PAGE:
Carpenter, charisma and componentality
Southam Hall, National Arts Centre
Richard Wagner: Die Meistersinger von Nürnberg, Overture
Johann Sebastian Bach: Die Kunst der Fuge, BWV 1080, Fugue No. 9 – Prelude and Fugue in B minor, BVW 544 – Passacaglia and Fugue in C minor, BWV 582
Astor Piazzolla: Oblivion
Louis Vierne: 24 Pièces de fantaisie en quatre Suites, 3e Suite, Op. 54: VI. “Carillon de Westminster”
Scott Joplin: Rag
Pyotr Ilyich Tchaikovsky: Symphonie No. 6 “Pathétique”, Op. 74: “Marche”
Franz Schubert: Erlkönig, D. 328
George Gershwin: Medley
Cameron Carpenter (organ)
C. Carpenter (Hiroyuki Ito/Getty Images)
He’s part Michael Jackson, part Liberace, part Virgil Fox – and all Cameron Carpenter. The stage was festooned with dozens of enormous white speakers, almost invoking George Lucas’ 1971 film THX 1138, a garland of electronic gear surrounding the humongous five keyboard and one hundred and eighty-six stops console for Mr. Carpenter’s modular electronic organ which now tours with him. The instrument was custom made by Marshall & Ogletree of Needham, Massachusetts.
During the performance, Carpenter spoke about his instrument, and about the history of the pipe organ which he mentions predates Christianity and is arguably the foundation of all electronic and digital music. Noting that many regard the pipe organ as staid and predictable, he considers the instrument’s history, in addition to its arguably infinite potential for creating sound, makes it parallel to the direction of the still unfolding universe. While Carpenter categories himself as an atheist, he suggests his electronic organ’s limitless potential and ‘componentality’ may be a key for linking infinity to eternity and, accordingly, a psychological portal to “much more”.
Carpenter himself, however, manages not to be upstaged by such a monumental instrument, or even his own ideology. The 34-year old American might well be a protégé of Barnum & Bailey and Madonna, combined: he has discussed his sexuality (“radically inclusive”) with The New York Times; he wears rhinestone shoes and sports a Mohawk coiffure worthy of Robert de Niro in Taxi Driver; discarding his jacket after intermission, he struts on stage in the tightest charcoal T-shirt and pants his audience will see outside of a leather bar. (He’s definitely channeling sex-bomb rock stars, male and female, when it comes to stage charisma.)
But with so much hype the big question remains, is this young man a genuine, brilliant musician? And whatever we think of his ideas and his unprecedented musical instrument, the answer to this is “yes”. Juilliard trained and with an enormous range of performing experience already under his belt, Carpenter delivers music which can be overwhelming both for its intellectual virtuosity and for its showmanship – and I mean the latter in the best sense of this word.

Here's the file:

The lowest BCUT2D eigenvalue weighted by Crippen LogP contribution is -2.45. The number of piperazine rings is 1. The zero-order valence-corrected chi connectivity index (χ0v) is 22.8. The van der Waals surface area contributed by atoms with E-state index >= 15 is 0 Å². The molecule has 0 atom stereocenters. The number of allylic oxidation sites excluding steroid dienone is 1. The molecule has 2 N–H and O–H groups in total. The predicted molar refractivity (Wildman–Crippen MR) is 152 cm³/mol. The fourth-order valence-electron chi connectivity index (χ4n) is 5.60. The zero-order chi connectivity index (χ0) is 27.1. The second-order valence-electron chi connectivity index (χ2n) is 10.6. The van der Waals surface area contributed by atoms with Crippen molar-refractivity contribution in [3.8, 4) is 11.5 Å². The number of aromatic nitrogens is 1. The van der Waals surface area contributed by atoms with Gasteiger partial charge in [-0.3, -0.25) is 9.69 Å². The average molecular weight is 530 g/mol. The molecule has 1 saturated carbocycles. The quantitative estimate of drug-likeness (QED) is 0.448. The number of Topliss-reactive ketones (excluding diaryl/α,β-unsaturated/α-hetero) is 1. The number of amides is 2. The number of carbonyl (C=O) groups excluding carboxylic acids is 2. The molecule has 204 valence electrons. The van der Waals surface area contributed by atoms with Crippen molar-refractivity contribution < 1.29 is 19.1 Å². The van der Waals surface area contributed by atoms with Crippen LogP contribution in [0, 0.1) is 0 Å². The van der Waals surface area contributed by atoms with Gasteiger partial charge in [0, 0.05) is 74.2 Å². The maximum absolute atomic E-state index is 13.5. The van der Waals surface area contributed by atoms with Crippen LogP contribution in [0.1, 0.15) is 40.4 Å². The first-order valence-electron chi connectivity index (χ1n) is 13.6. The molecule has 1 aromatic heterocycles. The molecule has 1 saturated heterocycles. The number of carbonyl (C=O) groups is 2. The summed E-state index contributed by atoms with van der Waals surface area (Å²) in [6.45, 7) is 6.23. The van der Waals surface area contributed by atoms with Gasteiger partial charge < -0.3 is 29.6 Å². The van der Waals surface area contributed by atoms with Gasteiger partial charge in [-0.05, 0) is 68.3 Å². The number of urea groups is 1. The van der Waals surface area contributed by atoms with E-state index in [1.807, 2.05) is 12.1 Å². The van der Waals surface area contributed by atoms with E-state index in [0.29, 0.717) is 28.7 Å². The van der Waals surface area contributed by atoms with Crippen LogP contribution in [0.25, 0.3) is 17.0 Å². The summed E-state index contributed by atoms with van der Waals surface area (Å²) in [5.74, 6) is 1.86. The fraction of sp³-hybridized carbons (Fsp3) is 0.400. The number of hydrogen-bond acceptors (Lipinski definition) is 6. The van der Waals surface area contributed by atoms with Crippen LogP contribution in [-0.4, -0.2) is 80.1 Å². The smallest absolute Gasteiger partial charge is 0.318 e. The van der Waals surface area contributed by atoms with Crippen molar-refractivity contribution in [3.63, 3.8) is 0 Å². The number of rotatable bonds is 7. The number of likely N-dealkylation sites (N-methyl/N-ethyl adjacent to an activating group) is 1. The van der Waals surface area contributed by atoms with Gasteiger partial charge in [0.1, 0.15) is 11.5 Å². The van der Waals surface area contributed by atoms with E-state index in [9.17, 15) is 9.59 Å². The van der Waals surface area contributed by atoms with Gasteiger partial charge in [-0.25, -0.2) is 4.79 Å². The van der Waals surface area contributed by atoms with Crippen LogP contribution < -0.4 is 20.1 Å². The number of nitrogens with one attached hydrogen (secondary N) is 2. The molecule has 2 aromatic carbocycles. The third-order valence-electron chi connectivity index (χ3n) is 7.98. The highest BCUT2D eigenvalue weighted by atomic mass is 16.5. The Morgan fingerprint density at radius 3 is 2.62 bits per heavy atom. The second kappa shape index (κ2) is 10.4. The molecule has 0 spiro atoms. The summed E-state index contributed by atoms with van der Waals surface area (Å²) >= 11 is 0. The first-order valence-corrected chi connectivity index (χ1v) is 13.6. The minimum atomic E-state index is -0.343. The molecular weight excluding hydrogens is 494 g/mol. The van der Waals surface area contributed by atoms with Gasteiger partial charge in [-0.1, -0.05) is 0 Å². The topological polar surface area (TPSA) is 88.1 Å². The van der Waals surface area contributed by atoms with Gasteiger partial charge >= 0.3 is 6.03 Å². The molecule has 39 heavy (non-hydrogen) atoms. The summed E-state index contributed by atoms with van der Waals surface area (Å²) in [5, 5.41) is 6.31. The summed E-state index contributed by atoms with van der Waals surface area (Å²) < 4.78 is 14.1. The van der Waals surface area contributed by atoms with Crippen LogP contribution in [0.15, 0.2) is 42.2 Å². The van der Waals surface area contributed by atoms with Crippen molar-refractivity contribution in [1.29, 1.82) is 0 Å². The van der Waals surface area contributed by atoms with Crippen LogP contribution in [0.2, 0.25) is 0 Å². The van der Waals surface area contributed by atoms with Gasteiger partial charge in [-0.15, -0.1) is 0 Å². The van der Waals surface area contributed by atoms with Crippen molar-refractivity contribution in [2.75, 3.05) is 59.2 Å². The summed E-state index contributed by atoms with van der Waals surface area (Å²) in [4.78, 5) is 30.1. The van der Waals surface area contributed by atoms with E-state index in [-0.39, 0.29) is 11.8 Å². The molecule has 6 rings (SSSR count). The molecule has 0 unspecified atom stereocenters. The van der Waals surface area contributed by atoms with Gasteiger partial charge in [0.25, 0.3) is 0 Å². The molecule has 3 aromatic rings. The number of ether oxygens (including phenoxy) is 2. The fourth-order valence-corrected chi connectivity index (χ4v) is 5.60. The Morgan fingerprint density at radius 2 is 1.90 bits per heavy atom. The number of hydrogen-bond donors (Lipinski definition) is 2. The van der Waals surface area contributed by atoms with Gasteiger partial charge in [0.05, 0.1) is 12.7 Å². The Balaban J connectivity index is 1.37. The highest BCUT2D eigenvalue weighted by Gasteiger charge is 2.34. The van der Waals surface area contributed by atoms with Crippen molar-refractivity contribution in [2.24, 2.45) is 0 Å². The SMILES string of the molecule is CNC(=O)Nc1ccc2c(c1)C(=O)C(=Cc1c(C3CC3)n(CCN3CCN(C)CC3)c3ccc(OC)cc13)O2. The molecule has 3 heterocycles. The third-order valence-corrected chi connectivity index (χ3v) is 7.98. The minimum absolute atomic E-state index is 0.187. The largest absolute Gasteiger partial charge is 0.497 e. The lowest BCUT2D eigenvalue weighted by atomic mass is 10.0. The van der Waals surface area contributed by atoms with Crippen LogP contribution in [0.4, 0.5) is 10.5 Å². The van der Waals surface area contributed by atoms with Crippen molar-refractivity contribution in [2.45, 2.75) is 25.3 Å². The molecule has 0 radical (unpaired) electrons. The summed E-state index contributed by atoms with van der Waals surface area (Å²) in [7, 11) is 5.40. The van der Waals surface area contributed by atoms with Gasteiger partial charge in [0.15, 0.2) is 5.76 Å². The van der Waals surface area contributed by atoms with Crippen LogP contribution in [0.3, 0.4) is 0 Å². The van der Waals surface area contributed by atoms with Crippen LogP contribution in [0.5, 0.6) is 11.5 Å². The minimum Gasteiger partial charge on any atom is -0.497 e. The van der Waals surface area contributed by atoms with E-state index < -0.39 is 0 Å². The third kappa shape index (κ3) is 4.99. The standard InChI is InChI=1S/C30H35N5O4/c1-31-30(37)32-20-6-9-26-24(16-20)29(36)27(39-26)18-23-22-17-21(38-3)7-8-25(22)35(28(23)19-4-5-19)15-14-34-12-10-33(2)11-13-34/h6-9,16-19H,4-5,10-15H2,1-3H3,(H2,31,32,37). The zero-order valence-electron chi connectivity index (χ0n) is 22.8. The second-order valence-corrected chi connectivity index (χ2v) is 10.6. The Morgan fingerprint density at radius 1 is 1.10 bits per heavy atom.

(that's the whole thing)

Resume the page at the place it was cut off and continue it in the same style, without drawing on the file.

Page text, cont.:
He opened the evening with a performance of Wagner’s Die Meistersinger Overture which must have left more than a few people wondering what he could possibly do to top this. The answer came in the program’s second half when, after a briefly amusing Joplin Rag he launched into the third movement “Marche” from Tchaikovsky’s Symphonie Pathétique. This is arguably the most complex orchestration Tchaikovsky ever created (the Pathétique was the composer’s final work), and it’s frequently contrapuntal with voices and dialog all over the spectrum. It quickly became apparent that Carpenter’s arrangement (six keyboards, if you include pedals) was a virtuoso stunt on the level of Vladimir Horowitz’ celebrated arrangement of themes from Bizet’s Carmen (which this reviewer heard in person back in 1967). On a smaller yet still challenging scale, Carpenter’s encore, The Stars and Stripes Forever, again was Horowitz-worthy in terms of intellectual and esthetic imagination.
Carpenter’s work nonetheless isn’t all fun and stunts. Before closing the program with Bach’s Passacaglia and Fugue in C minor, BWV 582, he mentioned its parallels with Bach’s most celebrated choral works and commented on its depiction of the plight of men. He brought genuine darkness also to his arrangement of Schubert’s celebrated lied, Erlkönig. But Cameron Carpenter’s speciality at this time clearly is the realm of virtuoso stunts. He will shortly debut Rachmaninoff’s Rhapsody on a Theme of Paganini with The Pittsburgh Symphony, and will return to Ottawa to perform this during the National Arts Centre Orchestra’s 2016-17 with Carpenter’s friend Alexander Shelley conducting.
Cameron Carpenter’s website
Charles Pope Jr.